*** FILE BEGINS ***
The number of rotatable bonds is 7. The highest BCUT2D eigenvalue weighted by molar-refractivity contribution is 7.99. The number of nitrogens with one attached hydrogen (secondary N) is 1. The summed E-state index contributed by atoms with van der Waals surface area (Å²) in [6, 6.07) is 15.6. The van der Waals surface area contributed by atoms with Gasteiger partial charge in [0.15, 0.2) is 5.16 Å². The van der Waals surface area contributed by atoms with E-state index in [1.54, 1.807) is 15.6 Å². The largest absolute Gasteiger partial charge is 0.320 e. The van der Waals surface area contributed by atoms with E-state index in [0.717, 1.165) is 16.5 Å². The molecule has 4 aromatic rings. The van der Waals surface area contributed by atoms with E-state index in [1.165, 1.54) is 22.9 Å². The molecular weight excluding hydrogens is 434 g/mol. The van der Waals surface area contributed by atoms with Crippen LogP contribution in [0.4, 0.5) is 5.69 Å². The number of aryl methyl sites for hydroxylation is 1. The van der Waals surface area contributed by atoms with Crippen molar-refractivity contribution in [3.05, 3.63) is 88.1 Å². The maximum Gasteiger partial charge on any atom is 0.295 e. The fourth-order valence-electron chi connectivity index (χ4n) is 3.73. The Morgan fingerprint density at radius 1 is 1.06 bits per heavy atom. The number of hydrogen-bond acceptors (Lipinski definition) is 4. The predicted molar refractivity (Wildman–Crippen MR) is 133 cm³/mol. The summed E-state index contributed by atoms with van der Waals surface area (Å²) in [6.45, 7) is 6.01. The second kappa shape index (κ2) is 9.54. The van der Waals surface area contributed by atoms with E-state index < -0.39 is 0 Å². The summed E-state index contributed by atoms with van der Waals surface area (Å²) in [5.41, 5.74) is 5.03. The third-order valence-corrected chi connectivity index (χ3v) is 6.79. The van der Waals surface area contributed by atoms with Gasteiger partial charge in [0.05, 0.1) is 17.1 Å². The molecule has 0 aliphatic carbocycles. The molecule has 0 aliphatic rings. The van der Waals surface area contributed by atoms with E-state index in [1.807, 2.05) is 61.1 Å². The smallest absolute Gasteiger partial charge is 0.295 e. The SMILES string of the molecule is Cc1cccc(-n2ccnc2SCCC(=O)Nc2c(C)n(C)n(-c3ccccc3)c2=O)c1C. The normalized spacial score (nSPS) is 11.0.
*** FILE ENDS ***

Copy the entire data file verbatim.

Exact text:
The number of rotatable bonds is 7. The highest BCUT2D eigenvalue weighted by molar-refractivity contribution is 7.99. The number of nitrogens with one attached hydrogen (secondary N) is 1. The summed E-state index contributed by atoms with van der Waals surface area (Å²) in [6, 6.07) is 15.6. The van der Waals surface area contributed by atoms with Gasteiger partial charge in [0.15, 0.2) is 5.16 Å². The van der Waals surface area contributed by atoms with E-state index in [1.54, 1.807) is 15.6 Å². The largest absolute Gasteiger partial charge is 0.320 e. The van der Waals surface area contributed by atoms with E-state index in [0.717, 1.165) is 16.5 Å². The molecule has 4 aromatic rings. The van der Waals surface area contributed by atoms with E-state index in [1.165, 1.54) is 22.9 Å². The molecular weight excluding hydrogens is 434 g/mol. The van der Waals surface area contributed by atoms with Crippen LogP contribution in [0.4, 0.5) is 5.69 Å². The number of aryl methyl sites for hydroxylation is 1. The van der Waals surface area contributed by atoms with Crippen molar-refractivity contribution in [3.05, 3.63) is 88.1 Å². The maximum Gasteiger partial charge on any atom is 0.295 e. The fourth-order valence-electron chi connectivity index (χ4n) is 3.73. The Morgan fingerprint density at radius 1 is 1.06 bits per heavy atom. The number of hydrogen-bond acceptors (Lipinski definition) is 4. The predicted molar refractivity (Wildman–Crippen MR) is 133 cm³/mol. The summed E-state index contributed by atoms with van der Waals surface area (Å²) in [6.45, 7) is 6.01. The second kappa shape index (κ2) is 9.54. The van der Waals surface area contributed by atoms with E-state index < -0.39 is 0 Å². The summed E-state index contributed by atoms with van der Waals surface area (Å²) in [5.41, 5.74) is 5.03. The third-order valence-corrected chi connectivity index (χ3v) is 6.79. The van der Waals surface area contributed by atoms with Gasteiger partial charge in [0.05, 0.1) is 17.1 Å². The molecule has 0 aliphatic carbocycles. The molecule has 0 aliphatic rings. The van der Waals surface area contributed by atoms with E-state index in [1.807, 2.05) is 61.1 Å². The smallest absolute Gasteiger partial charge is 0.295 e. The SMILES string of the molecule is Cc1cccc(-n2ccnc2SCCC(=O)Nc2c(C)n(C)n(-c3ccccc3)c2=O)c1C. The normalized spacial score (nSPS) is 11.0.